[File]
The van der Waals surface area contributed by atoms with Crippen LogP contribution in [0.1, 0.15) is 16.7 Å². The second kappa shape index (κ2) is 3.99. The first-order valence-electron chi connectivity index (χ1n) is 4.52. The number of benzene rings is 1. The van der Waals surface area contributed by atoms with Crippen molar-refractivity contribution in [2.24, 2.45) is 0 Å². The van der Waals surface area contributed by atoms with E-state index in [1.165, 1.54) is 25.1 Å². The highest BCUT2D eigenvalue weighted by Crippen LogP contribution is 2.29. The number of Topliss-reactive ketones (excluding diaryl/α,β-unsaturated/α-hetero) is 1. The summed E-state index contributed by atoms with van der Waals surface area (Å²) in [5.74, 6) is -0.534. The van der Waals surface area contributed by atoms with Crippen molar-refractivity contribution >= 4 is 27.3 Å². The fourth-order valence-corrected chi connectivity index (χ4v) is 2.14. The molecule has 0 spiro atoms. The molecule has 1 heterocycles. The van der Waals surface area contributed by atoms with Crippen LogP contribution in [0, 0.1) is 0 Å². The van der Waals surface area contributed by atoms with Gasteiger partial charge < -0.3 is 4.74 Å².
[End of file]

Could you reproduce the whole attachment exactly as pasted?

The van der Waals surface area contributed by atoms with Crippen LogP contribution in [0.1, 0.15) is 16.7 Å². The second kappa shape index (κ2) is 3.99. The first-order valence-electron chi connectivity index (χ1n) is 4.52. The number of benzene rings is 1. The van der Waals surface area contributed by atoms with Crippen molar-refractivity contribution in [2.24, 2.45) is 0 Å². The van der Waals surface area contributed by atoms with E-state index in [1.165, 1.54) is 25.1 Å². The highest BCUT2D eigenvalue weighted by Crippen LogP contribution is 2.29. The number of Topliss-reactive ketones (excluding diaryl/α,β-unsaturated/α-hetero) is 1. The summed E-state index contributed by atoms with van der Waals surface area (Å²) in [5.74, 6) is -0.534. The van der Waals surface area contributed by atoms with Crippen molar-refractivity contribution >= 4 is 27.3 Å². The fourth-order valence-corrected chi connectivity index (χ4v) is 2.14. The molecule has 0 spiro atoms. The molecule has 1 heterocycles. The van der Waals surface area contributed by atoms with Crippen LogP contribution in [0, 0.1) is 0 Å². The van der Waals surface area contributed by atoms with Gasteiger partial charge < -0.3 is 4.74 Å².